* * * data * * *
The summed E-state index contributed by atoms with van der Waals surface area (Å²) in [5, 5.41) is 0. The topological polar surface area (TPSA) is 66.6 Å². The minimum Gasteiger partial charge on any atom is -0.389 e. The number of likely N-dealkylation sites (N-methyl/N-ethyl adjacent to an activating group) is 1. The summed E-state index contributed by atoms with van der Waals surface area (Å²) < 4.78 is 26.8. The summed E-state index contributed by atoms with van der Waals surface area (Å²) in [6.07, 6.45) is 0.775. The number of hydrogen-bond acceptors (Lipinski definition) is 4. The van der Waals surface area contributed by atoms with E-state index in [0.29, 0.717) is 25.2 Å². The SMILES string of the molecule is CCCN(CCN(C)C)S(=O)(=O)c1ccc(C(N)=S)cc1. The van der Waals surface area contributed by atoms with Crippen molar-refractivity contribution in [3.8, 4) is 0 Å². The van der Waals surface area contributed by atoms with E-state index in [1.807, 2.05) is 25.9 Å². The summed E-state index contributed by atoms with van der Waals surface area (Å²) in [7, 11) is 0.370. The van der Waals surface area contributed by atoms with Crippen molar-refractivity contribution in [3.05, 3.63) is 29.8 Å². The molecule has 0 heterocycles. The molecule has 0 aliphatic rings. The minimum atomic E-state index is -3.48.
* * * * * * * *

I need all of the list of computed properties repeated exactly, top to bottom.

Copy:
The summed E-state index contributed by atoms with van der Waals surface area (Å²) in [5, 5.41) is 0. The topological polar surface area (TPSA) is 66.6 Å². The minimum Gasteiger partial charge on any atom is -0.389 e. The number of likely N-dealkylation sites (N-methyl/N-ethyl adjacent to an activating group) is 1. The summed E-state index contributed by atoms with van der Waals surface area (Å²) < 4.78 is 26.8. The summed E-state index contributed by atoms with van der Waals surface area (Å²) in [6.07, 6.45) is 0.775. The number of hydrogen-bond acceptors (Lipinski definition) is 4. The van der Waals surface area contributed by atoms with E-state index in [0.29, 0.717) is 25.2 Å². The SMILES string of the molecule is CCCN(CCN(C)C)S(=O)(=O)c1ccc(C(N)=S)cc1. The van der Waals surface area contributed by atoms with Crippen molar-refractivity contribution in [3.8, 4) is 0 Å². The van der Waals surface area contributed by atoms with E-state index in [1.807, 2.05) is 25.9 Å². The summed E-state index contributed by atoms with van der Waals surface area (Å²) in [7, 11) is 0.370. The van der Waals surface area contributed by atoms with Crippen molar-refractivity contribution in [3.05, 3.63) is 29.8 Å². The molecule has 0 heterocycles. The molecule has 0 aliphatic rings. The minimum atomic E-state index is -3.48.